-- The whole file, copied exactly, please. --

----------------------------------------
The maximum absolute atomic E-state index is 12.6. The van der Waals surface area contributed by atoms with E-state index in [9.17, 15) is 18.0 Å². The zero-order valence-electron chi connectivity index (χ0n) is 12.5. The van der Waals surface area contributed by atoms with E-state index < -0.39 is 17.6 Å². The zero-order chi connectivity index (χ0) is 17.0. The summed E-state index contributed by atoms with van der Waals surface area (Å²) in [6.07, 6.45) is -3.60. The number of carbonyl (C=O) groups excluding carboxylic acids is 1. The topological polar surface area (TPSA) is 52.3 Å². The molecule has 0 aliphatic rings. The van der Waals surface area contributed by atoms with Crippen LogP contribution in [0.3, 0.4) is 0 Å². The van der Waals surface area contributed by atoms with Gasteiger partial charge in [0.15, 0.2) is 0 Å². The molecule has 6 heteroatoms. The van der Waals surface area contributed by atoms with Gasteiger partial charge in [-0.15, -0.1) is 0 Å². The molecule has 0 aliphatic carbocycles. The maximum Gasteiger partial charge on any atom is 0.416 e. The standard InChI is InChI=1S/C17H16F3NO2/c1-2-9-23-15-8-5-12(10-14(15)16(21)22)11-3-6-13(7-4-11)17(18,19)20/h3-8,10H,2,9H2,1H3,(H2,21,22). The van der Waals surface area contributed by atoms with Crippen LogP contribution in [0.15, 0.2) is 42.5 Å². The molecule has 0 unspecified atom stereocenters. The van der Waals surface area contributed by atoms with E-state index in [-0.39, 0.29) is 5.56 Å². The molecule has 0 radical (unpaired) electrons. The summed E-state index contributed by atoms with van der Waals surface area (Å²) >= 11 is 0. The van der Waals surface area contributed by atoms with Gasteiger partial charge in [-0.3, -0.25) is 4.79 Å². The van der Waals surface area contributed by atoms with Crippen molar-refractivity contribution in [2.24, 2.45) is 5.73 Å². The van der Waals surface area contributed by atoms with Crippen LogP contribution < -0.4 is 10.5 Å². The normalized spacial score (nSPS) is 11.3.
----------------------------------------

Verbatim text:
The maximum absolute atomic E-state index is 12.6. The van der Waals surface area contributed by atoms with E-state index in [9.17, 15) is 18.0 Å². The zero-order valence-electron chi connectivity index (χ0n) is 12.5. The van der Waals surface area contributed by atoms with E-state index < -0.39 is 17.6 Å². The zero-order chi connectivity index (χ0) is 17.0. The summed E-state index contributed by atoms with van der Waals surface area (Å²) in [6.07, 6.45) is -3.60. The number of carbonyl (C=O) groups excluding carboxylic acids is 1. The topological polar surface area (TPSA) is 52.3 Å². The molecule has 0 aliphatic rings. The van der Waals surface area contributed by atoms with Crippen LogP contribution in [0.3, 0.4) is 0 Å². The van der Waals surface area contributed by atoms with Gasteiger partial charge in [0.15, 0.2) is 0 Å². The molecule has 6 heteroatoms. The van der Waals surface area contributed by atoms with Gasteiger partial charge in [-0.15, -0.1) is 0 Å². The molecule has 0 aliphatic carbocycles. The maximum Gasteiger partial charge on any atom is 0.416 e. The standard InChI is InChI=1S/C17H16F3NO2/c1-2-9-23-15-8-5-12(10-14(15)16(21)22)11-3-6-13(7-4-11)17(18,19)20/h3-8,10H,2,9H2,1H3,(H2,21,22). The van der Waals surface area contributed by atoms with Crippen LogP contribution in [0.15, 0.2) is 42.5 Å². The molecule has 0 unspecified atom stereocenters. The van der Waals surface area contributed by atoms with E-state index in [-0.39, 0.29) is 5.56 Å². The molecule has 0 radical (unpaired) electrons. The summed E-state index contributed by atoms with van der Waals surface area (Å²) >= 11 is 0. The van der Waals surface area contributed by atoms with Gasteiger partial charge in [-0.3, -0.25) is 4.79 Å². The van der Waals surface area contributed by atoms with Crippen molar-refractivity contribution in [2.24, 2.45) is 5.73 Å². The van der Waals surface area contributed by atoms with Crippen LogP contribution < -0.4 is 10.5 Å². The normalized spacial score (nSPS) is 11.3.